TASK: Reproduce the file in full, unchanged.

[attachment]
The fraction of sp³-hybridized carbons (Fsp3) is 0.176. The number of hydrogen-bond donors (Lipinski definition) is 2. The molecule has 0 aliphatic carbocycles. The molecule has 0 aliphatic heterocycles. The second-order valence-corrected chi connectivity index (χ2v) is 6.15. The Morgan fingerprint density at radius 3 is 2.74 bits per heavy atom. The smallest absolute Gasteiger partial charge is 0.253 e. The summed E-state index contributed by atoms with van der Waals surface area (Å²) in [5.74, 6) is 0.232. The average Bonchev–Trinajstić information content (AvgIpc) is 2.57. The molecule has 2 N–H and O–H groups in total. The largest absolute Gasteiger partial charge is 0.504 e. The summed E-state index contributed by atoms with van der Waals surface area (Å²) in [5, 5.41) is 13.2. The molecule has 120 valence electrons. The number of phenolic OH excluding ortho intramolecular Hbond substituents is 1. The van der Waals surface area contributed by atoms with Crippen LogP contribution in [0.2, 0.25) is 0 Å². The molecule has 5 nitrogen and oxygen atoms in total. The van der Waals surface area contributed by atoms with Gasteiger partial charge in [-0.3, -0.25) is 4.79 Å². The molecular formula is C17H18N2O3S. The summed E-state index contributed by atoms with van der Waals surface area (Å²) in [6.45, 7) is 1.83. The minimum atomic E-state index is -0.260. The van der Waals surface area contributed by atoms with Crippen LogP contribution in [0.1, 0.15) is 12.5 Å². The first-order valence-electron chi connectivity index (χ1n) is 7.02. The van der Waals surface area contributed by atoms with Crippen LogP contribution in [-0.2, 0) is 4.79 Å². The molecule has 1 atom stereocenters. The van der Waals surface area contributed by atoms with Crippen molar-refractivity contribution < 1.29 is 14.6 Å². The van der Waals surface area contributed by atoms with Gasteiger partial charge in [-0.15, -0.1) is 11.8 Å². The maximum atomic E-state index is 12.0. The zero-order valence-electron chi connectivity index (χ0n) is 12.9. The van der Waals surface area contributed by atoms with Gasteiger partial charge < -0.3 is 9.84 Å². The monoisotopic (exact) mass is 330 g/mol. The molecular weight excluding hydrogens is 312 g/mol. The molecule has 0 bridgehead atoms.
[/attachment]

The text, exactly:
The fraction of sp³-hybridized carbons (Fsp3) is 0.176. The number of hydrogen-bond donors (Lipinski definition) is 2. The molecule has 0 aliphatic carbocycles. The molecule has 0 aliphatic heterocycles. The second-order valence-corrected chi connectivity index (χ2v) is 6.15. The Morgan fingerprint density at radius 3 is 2.74 bits per heavy atom. The smallest absolute Gasteiger partial charge is 0.253 e. The summed E-state index contributed by atoms with van der Waals surface area (Å²) in [5.74, 6) is 0.232. The average Bonchev–Trinajstić information content (AvgIpc) is 2.57. The molecule has 2 N–H and O–H groups in total. The largest absolute Gasteiger partial charge is 0.504 e. The summed E-state index contributed by atoms with van der Waals surface area (Å²) in [5, 5.41) is 13.2. The molecule has 120 valence electrons. The number of phenolic OH excluding ortho intramolecular Hbond substituents is 1. The van der Waals surface area contributed by atoms with Crippen LogP contribution in [0.2, 0.25) is 0 Å². The molecule has 5 nitrogen and oxygen atoms in total. The van der Waals surface area contributed by atoms with Gasteiger partial charge in [-0.3, -0.25) is 4.79 Å². The molecular formula is C17H18N2O3S. The summed E-state index contributed by atoms with van der Waals surface area (Å²) in [6.45, 7) is 1.83. The minimum atomic E-state index is -0.260. The van der Waals surface area contributed by atoms with Crippen LogP contribution in [0.1, 0.15) is 12.5 Å². The first-order valence-electron chi connectivity index (χ1n) is 7.02. The van der Waals surface area contributed by atoms with Crippen LogP contribution in [-0.2, 0) is 4.79 Å². The molecule has 1 atom stereocenters. The van der Waals surface area contributed by atoms with Crippen molar-refractivity contribution < 1.29 is 14.6 Å². The van der Waals surface area contributed by atoms with Gasteiger partial charge in [-0.15, -0.1) is 11.8 Å². The maximum atomic E-state index is 12.0. The zero-order valence-electron chi connectivity index (χ0n) is 12.9. The van der Waals surface area contributed by atoms with Gasteiger partial charge < -0.3 is 9.84 Å². The monoisotopic (exact) mass is 330 g/mol. The molecular weight excluding hydrogens is 312 g/mol. The molecule has 0 bridgehead atoms.